Eriogonum lonchophyllum var. lonchophyllum

Plants shrubs, subshrubs, or herbs, spreading to erect, not scapose, (1) 1.5–5 dm tall, 2–5 (8) dm across, glabrous or rarely floccose to tomentose, green to grayish; stems spreading or erect, usually without persistent leaf bases, up to 1⁄2 or more height of plant, the caudex stems absent or matted to spreading, the aerial flowering stems spreading to erect, slender, solid, not fistulose, 0.3–3 dm long, glabrous or, rarely, floccose to tomentose, tomentose among leaves; leaves basal or cauline on proximal 1⁄2 of stem, 1 per node, the petioles 0.5–2 cm long, tomentose to floccose or glabrous, the blades narrowly lanceolate or oblanceolate to elliptic, 1.5–7 (9) cm long, 0.2–2 cm wide, velvety- to densely white-tomentose abaxially, sparsely tomentose to thinly floccose or glabrous and green adaxially, the margins plane or occasionally crenulate, inflorescences cymose, dense to more commonly open, 2–25 cm long, 2–20 cm wide, the branches dichotomous, glabrous or, rarely, floccose, the bracts 3, scalelike, usually triangular, and 1–3 mm long, or occasionally leaflike, 8–30 mm long, and otherwise similar to leaf blades; peduncles absent or erect, 0.1–0.8 cm long, glabrous; involucres 1 per node or 2–5 per cluster, turbinate to turbinate-campanulate, 2.5–4 mm long, (1.3) 1.5–3.5 (4) mm wide, glabrous, the teeth 5, erect, 0.4–0.9 mm long; flowers 2–3.5 (4) mm long, the perianth white, glabrous, the hypanthium 1⁄4-1⁄3 length of perianth, the tepals monomorphic, oblanceolate, elliptic to oblong or obovate, the stamens exserted, 2–4 mm long, the filaments pilose proximally; achenes light brown to brown, 2–3 mm long, glabrous except (typically) for slightly papillate beaks.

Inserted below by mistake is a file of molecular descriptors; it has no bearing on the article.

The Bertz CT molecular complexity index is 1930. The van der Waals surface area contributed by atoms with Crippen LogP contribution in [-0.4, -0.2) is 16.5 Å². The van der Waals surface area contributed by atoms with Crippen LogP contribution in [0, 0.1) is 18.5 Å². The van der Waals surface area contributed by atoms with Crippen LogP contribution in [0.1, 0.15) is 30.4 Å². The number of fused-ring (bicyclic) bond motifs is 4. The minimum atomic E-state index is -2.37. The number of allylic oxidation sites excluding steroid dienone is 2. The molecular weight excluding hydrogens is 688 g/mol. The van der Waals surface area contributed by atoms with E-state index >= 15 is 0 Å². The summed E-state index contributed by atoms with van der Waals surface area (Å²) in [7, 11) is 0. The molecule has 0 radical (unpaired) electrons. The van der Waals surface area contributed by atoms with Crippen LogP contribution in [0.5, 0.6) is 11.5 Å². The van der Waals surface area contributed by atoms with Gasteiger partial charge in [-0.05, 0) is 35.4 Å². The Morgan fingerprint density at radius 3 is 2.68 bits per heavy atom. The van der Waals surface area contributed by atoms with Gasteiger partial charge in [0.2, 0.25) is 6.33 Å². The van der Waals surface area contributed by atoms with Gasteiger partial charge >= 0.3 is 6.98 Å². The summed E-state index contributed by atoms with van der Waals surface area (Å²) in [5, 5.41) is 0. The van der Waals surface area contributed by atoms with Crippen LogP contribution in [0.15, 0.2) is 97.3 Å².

This species is considered a “life medicine”, by the Navajo (Diné) Tribes, being used in a variety of ways, including as an analgesic, a gynecological aid, a snake-bite remedy (D. E. Moerman 1986), and in casting spells – according to the Navajo botanist, Arnold Clifford, one of the co-authors of “Flora of the Four Corners Region”. Paul A. Vestal (The Ethnobotany of the Ramah Navajo. 1952) listed similar uses of this species by the Ramah Navajo of northwestern New Mexico, including an infusion of roots for stomach trouble, a decoction of the whole plant for snake bite, and for postpartum pain.



Flowering Jun-Oct. Heavy gumbo clay soil or (at higher elevations) sandy-loam to gravelly or rocky soil and outcrops, mixed grassland, saltbush, blackbrush, and sagebrush communities, pinyon-juniper and montane conifer woodlands; 1400–2900 m; Rocky Mountains and adjacent mountain ranges and foothills of Colorado (Archuleta, Delta, Dolores, Eagle, El Paso, Fremont, Garfield, Gunnison, Jefferson, La Plata, Las Animas, Mesa, Moffat, Montezuma, Montrose, Otero, Ouray, Pueblo, Rio Blanco, Saguache and San Miguel cos.), northern New Mexico (Colfax, Rio Arriba, Sandoval, San Juan and Taos cos.) and eastern Utah (Daggett, Duchesne, Emery, Grand, San Juan and Uintah cos.). Highly variable.